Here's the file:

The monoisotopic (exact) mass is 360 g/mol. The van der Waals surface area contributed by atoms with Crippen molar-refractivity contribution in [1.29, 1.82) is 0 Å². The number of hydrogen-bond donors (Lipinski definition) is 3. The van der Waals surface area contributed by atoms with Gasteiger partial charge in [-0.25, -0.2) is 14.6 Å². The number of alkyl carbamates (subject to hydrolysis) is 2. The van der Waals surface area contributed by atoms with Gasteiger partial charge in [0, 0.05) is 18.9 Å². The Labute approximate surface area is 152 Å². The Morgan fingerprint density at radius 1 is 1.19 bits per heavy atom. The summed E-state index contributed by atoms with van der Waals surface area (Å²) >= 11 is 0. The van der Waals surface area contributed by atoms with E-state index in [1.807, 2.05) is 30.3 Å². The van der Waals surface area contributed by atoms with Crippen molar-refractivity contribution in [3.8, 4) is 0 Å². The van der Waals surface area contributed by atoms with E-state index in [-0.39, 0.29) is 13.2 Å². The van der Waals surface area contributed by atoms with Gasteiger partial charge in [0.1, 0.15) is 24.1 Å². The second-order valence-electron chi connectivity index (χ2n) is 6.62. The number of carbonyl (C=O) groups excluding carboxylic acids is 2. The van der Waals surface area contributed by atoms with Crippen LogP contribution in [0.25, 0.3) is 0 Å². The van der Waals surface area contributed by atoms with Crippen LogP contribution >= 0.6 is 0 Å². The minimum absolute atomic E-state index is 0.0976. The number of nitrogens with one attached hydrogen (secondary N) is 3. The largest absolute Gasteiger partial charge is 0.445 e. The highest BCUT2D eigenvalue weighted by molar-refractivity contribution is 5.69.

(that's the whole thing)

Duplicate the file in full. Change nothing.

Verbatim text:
The monoisotopic (exact) mass is 360 g/mol. The van der Waals surface area contributed by atoms with Crippen molar-refractivity contribution in [1.29, 1.82) is 0 Å². The number of hydrogen-bond donors (Lipinski definition) is 3. The van der Waals surface area contributed by atoms with Gasteiger partial charge in [-0.25, -0.2) is 14.6 Å². The number of alkyl carbamates (subject to hydrolysis) is 2. The van der Waals surface area contributed by atoms with Gasteiger partial charge in [0, 0.05) is 18.9 Å². The Labute approximate surface area is 152 Å². The Morgan fingerprint density at radius 1 is 1.19 bits per heavy atom. The summed E-state index contributed by atoms with van der Waals surface area (Å²) >= 11 is 0. The van der Waals surface area contributed by atoms with E-state index in [1.807, 2.05) is 30.3 Å². The van der Waals surface area contributed by atoms with Crippen molar-refractivity contribution in [3.8, 4) is 0 Å². The van der Waals surface area contributed by atoms with E-state index in [-0.39, 0.29) is 13.2 Å². The van der Waals surface area contributed by atoms with Gasteiger partial charge in [0.1, 0.15) is 24.1 Å². The second-order valence-electron chi connectivity index (χ2n) is 6.62. The number of carbonyl (C=O) groups excluding carboxylic acids is 2. The van der Waals surface area contributed by atoms with Crippen LogP contribution in [0.25, 0.3) is 0 Å². The van der Waals surface area contributed by atoms with Crippen LogP contribution >= 0.6 is 0 Å². The minimum absolute atomic E-state index is 0.0976. The number of nitrogens with one attached hydrogen (secondary N) is 3. The largest absolute Gasteiger partial charge is 0.445 e. The highest BCUT2D eigenvalue weighted by molar-refractivity contribution is 5.69.